During the height of the Mississippian period, in the thirteenth century, there were at least fifty large Mississippian chiefdoms and many small ones scattered throughout the Ancient South, and the total population of the region was at least several hundred thousand. Despite the tremendous linguistic and cultural diversity among these societies, there were enough similarities to allow them to have more than a basic understanding of one another. A number of general Mississippian traits constitute a setting that can rightly be referred to as the Mississippian world. This chapter explores important aspects of this nearly lost world, including subsistence practices,...

  10. CHAPTER THREE THE EMERGENT AND EARLY MISSISSIPPIAN PERIOD, AD 800–1200
    (pp. 63-107)

    The mississippi valley region around modern St. Louis was the heartland of the Mississippian way of life. During the tenth century, people there came to depend on corn supplemented by squash and other minor domesticates as the staple of their diet (beans were not widely used in the Ancient South until the thirteenth century). In addition to this new crop, people accepted the leadership of certain lineages that had come to be seen as closely connected with the gods. Under the direction of members of these elite lineages, the rest of the population began construction on the town of Cahokia,...

  11. CHAPTER FOUR THE MIDDLE MISSISSIPPIAN PERIOD, AD 1200–1400
    (pp. 109-177)

    The thirteenth and fourteenth centuries have justifiably been referred to as the high point of Mississippian culture, the period of its greatest geographic extent. Cahokia attained its peak near the beginning of this period, as did many other large and impressive Mississippian chiefdoms, including Etowah, Moundville, Spiro, and Winterville. Mississippian artwork, including a set of “international” symbols based on the cosmology of Cahokia, reached the height of its development between 1200 and 1400 as well. In addition, one of the common problems of the previous period was somewhat mitigated — the adoption of beans added much-needed protein to the diets of...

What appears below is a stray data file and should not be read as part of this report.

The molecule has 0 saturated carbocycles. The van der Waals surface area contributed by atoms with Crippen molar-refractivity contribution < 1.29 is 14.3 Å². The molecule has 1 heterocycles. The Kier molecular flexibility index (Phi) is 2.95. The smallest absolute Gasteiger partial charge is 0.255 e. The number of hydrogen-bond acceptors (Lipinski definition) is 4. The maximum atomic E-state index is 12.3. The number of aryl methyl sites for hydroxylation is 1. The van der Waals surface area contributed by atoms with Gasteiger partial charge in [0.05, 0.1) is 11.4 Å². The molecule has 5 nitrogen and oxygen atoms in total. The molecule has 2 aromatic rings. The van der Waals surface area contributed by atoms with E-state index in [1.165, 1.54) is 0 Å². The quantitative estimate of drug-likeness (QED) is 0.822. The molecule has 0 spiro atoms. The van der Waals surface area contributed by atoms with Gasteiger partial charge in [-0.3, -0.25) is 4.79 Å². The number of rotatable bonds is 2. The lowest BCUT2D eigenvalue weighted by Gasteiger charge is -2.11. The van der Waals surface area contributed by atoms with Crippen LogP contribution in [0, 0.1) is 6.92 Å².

12. CHAPTER FIVE THE LATE MISSISSIPPIAN PERIOD, AD 1400–1600
    (pp. 179-209)

    The climatic upheaval of the Little Ice Age and the social and political upheaval of the late fourteenth century continued into the fifteenth century. In some cases, these factors combined to have devastating effects — for example, almost the entire Savannah River Valley in Georgia was abandoned between 1400 and 1450. Other areas experienced similar occurrences; the chiefdoms west of the Mississippi River were hit particularly hard. The Mississippian world was not disappearing, but changing. New, far-flung, powerful chiefdoms developed throughout the Ancient South during the late fifteenth and early sixteenth centuries. Some of those societies emerged in areas previously home...

  13. CHAPTER SIX THE DECLINE OF THE MISSISSIPPIAN WORLD
    (pp. 211-222)

    What happened to the Mississippian chiefdoms of the Ancient South? There is no simple answer. But it is possible to identify some factors that led to the abandonment of the Mississippian way of life. The first was the invasion of the Ancient South by Europeans ultimately bent on conquering and colonizing. Their exploratory military forays, or entradas, as the Spanish referred to them, inflicted not only physical casualties but mental ones as well. That is to say, European expeditions undermined the authority of Mississippian chiefs and forced commoners to question the efficacy of their leaders. The second factor, more disruptive...

  14. GLOSSARY
    (pp. 223-228)
  15. SELECTED BIBLIOGRAPHY
    (pp. 229-240)
  16. INDEX
    (pp. 241-247)